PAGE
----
Going into that last 100, we were down by about two minutes and I knew this is decision time. I’ve got 100 miles to either do this or do we take it easy and make sure the car gets the finish and make sure we finish the first race in the Maverick R. At that 100 miles, on my crew saying ‘You’re down by two minutes. You’ve got to decide what you want to do,’ that’s when I knew I had to live by my own motto and I got to go checkers or wreckers.

So that last 100 miles, we freaking turned it up. We pushed super hard. We picked off all the cars in front of us and the guy that had been leading all day, as we came into about ten miles from finish, I could see his car. That’s when I realised, “Alright, we caught the leader. He’s definitely not going to beat us.” And so it was that hard push at the end.

Just to quickly summarise, it was conserve the car, take it easy, figure out the pace, and at the end, we knew we had to turn it up and we did. We went full in and fortunately everything worked out.

TCF: How was it to sweep the entire podium with your Can-Am team-mates?

DJ: [laughs] In a car during a race, you’re focused on, ‘I need to do good. I have to try to win this race.’ That’s just the pressure you put yourself in as I guess what people would consider one of the top racers. The entire time, I was thinking our strategy, sticking to the game plan, making sure we take care of the car, making sure we’re catching the leaders, and then to roll across, find out that we won, and then just shortly after we find out that Phil (Blurton) took third in the Maverick R and then another one of our Can-Am team-mates took second so we overall overall swept 1–2–3 and then overall swept 1–2–3 in the Pro Turbo class. I kind of described it yesterday as like we’re running against those guys, we’re competing against them, but they are our team-mates. You get that mutual respect thing where you look over at each other at the podium and you give each other that head nod and that wink of like, ‘Bro, we did this and we did this together.’

Win, lose, or draw, I would want my team-mates to win if I wasn’t going to be able to win. I think they have that same mutual respect for me, like if they weren’t going to win it, they would want to see me do well. We all hug as team-mates and you give that head nod of like, ‘I was running against you but I’m also pulling for you.’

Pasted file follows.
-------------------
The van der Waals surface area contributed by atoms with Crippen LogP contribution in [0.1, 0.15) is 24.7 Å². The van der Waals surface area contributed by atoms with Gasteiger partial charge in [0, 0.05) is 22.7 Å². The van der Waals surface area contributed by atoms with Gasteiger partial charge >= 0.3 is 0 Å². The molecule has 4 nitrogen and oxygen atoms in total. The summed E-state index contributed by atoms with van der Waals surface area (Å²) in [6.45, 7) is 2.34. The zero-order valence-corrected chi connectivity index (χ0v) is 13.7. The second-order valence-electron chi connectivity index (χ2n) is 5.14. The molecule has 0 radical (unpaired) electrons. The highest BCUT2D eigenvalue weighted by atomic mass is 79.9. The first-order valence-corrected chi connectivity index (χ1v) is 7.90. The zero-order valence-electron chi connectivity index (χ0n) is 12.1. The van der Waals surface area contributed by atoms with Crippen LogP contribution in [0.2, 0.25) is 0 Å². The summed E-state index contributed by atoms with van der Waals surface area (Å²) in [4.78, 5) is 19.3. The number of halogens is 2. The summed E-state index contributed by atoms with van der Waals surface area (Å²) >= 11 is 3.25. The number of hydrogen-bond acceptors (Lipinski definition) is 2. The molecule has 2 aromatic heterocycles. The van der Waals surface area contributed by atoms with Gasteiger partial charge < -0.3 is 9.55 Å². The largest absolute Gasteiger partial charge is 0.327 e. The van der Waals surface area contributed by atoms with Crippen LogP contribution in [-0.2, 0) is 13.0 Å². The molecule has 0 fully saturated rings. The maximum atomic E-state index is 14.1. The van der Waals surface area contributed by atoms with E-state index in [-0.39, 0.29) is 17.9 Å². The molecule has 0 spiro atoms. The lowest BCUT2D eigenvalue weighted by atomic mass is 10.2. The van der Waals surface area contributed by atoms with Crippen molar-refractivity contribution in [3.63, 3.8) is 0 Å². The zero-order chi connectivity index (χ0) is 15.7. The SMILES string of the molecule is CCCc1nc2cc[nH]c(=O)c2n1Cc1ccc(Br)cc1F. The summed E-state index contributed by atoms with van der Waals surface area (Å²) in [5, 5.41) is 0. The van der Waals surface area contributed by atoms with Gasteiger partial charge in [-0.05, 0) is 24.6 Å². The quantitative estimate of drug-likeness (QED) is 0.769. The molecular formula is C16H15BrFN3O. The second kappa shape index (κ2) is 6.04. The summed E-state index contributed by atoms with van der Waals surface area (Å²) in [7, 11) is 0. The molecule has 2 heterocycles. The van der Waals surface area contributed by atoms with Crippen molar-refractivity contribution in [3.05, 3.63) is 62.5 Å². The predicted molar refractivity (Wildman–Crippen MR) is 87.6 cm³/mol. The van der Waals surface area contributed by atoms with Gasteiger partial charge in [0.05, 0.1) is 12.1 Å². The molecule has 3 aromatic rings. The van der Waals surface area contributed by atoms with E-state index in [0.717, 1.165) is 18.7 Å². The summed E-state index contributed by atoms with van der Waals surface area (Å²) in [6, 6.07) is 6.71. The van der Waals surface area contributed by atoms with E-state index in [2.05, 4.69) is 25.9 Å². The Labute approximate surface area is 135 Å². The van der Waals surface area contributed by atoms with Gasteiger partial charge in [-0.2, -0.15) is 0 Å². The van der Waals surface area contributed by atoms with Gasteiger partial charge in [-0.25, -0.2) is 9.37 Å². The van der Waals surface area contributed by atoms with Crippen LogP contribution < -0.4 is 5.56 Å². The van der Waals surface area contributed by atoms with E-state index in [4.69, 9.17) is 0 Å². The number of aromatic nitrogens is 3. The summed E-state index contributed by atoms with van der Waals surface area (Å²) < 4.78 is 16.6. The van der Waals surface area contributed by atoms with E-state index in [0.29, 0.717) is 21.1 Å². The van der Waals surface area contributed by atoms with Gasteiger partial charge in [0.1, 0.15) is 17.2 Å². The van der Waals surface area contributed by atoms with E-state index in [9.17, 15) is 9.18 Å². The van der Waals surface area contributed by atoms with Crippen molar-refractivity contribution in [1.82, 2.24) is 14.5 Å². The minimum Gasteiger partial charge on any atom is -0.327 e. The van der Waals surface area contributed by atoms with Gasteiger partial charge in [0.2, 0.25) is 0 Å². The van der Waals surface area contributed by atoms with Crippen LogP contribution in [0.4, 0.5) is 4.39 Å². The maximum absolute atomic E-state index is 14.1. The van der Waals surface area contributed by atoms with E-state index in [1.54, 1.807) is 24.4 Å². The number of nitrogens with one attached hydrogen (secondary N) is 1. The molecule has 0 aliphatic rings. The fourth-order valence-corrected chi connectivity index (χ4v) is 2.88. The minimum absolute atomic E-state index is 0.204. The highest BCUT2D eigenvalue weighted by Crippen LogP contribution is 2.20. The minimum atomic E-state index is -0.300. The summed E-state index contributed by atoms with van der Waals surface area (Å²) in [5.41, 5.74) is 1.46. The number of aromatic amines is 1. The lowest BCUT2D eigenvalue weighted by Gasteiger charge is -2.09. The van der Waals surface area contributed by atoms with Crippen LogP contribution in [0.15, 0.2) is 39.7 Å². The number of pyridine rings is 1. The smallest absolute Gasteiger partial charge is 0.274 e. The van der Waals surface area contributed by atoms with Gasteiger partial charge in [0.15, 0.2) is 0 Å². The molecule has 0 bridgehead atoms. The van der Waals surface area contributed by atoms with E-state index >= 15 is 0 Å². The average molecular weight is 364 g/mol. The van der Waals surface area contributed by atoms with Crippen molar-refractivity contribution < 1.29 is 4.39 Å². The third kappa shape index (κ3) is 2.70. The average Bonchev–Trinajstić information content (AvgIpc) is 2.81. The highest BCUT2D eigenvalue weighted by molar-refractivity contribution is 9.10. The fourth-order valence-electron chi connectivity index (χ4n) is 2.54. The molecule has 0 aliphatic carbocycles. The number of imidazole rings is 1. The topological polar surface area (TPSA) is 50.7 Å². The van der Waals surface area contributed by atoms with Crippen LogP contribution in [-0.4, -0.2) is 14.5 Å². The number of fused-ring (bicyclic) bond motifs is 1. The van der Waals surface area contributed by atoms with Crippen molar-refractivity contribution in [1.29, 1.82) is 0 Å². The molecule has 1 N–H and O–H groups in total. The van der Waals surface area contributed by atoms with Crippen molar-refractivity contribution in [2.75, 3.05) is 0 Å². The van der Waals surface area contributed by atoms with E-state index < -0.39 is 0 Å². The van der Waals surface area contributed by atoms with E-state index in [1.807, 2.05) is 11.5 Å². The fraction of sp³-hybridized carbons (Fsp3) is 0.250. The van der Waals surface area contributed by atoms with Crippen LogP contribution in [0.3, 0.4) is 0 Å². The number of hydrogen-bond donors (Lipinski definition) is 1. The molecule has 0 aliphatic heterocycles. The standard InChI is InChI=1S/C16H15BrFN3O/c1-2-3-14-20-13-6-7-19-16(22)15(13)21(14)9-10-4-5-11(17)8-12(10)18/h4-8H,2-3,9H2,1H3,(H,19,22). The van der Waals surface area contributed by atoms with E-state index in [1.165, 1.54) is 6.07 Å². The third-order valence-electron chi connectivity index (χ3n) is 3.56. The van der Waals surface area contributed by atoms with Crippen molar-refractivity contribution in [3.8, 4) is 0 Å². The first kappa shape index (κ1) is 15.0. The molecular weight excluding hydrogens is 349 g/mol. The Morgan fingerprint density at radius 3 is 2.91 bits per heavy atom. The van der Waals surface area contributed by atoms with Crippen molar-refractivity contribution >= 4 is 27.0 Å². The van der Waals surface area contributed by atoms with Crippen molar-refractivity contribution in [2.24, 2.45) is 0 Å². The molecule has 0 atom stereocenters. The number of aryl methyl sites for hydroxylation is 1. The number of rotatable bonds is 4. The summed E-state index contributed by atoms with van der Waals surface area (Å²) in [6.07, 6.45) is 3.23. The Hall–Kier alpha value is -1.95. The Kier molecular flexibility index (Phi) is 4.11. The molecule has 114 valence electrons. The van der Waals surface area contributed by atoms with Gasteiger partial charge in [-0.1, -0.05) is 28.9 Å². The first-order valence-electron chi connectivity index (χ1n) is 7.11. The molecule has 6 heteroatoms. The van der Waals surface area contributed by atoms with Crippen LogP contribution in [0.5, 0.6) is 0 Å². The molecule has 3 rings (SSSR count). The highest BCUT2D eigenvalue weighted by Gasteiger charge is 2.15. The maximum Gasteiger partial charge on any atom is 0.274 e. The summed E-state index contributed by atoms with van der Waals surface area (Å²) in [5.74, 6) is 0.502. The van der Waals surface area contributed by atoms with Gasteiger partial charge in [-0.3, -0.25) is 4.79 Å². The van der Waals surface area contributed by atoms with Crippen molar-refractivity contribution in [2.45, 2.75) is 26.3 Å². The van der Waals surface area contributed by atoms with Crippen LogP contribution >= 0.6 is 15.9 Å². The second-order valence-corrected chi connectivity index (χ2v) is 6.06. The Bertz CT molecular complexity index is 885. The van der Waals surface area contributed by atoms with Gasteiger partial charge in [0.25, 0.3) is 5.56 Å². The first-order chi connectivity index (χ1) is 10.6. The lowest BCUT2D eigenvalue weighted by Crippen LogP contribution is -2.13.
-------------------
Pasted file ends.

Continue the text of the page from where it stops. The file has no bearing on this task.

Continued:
I was super happy to see that not only did we do well but our team-mates finished well too, and it’s just another feather in the cap of Can-Am doing a podium sweep overall overall, and it made for a good day.

TCF: There was only a single Trick Truck and a couple of 6100 cars in the field. There’s always going to be some people who will try to put an asterisk on the win for that reason, but do you see it more as taking advantage of what was laid out in front of you and a “win is a win”?

DJ: Those are variables that we can’t control. I’ve always been a person that thinks you can’t sweat the small things in life. Yes, there was only one full blown Trick Truck and I think two or three Spec trucks. I guess people could discount it, but for me, I don’t get hung up on things like that. Outside of overalling with just a few other vehicles there, we still overalled all UTVs, beat all competitor units, beat all other classes. You can’t discount that. If you want to discount that we beat some Trophy Trucks and that we beat some 6100 and we beat dirt bikes and we beat quads that usually beat all of us, if you want to discount that, you still can’t discount that we beat every other UTV on track. I try to always focus on the celebration and the enjoyment of that victory versus, “Well, it’s kind of like you won it but you didn’t win it.” You know what I mean?

TCF: Yeah.

DJ: They may say that. I haven’t heard people say that to me, but I can understand where they would. But you can’t take away that we still won, beat all the other UTVs that were on course.

Credit: Brandon Bunch/Can-Am

TCF: Let’s focus on the car itself. How different is racing the Maverick R compared to its predecessors?

DJ: What’s crazy is, you know, I’ve always been super happy with the X3 and that car is—especially our built race car—is really, really freaking dialled. I couldn’t emphasise enough to people that this car doesn’t necessarily replace this car. It replaces where the new Maverick R shines and it really excels above all UTVs, but there’s a lot of places where the X3 at this point, this early in the racing, that the X3 still shines and has good performance. The guy that got second, Vito (Ranuio), he was in an X3 and he beat Phil Blurton for second place in an X3.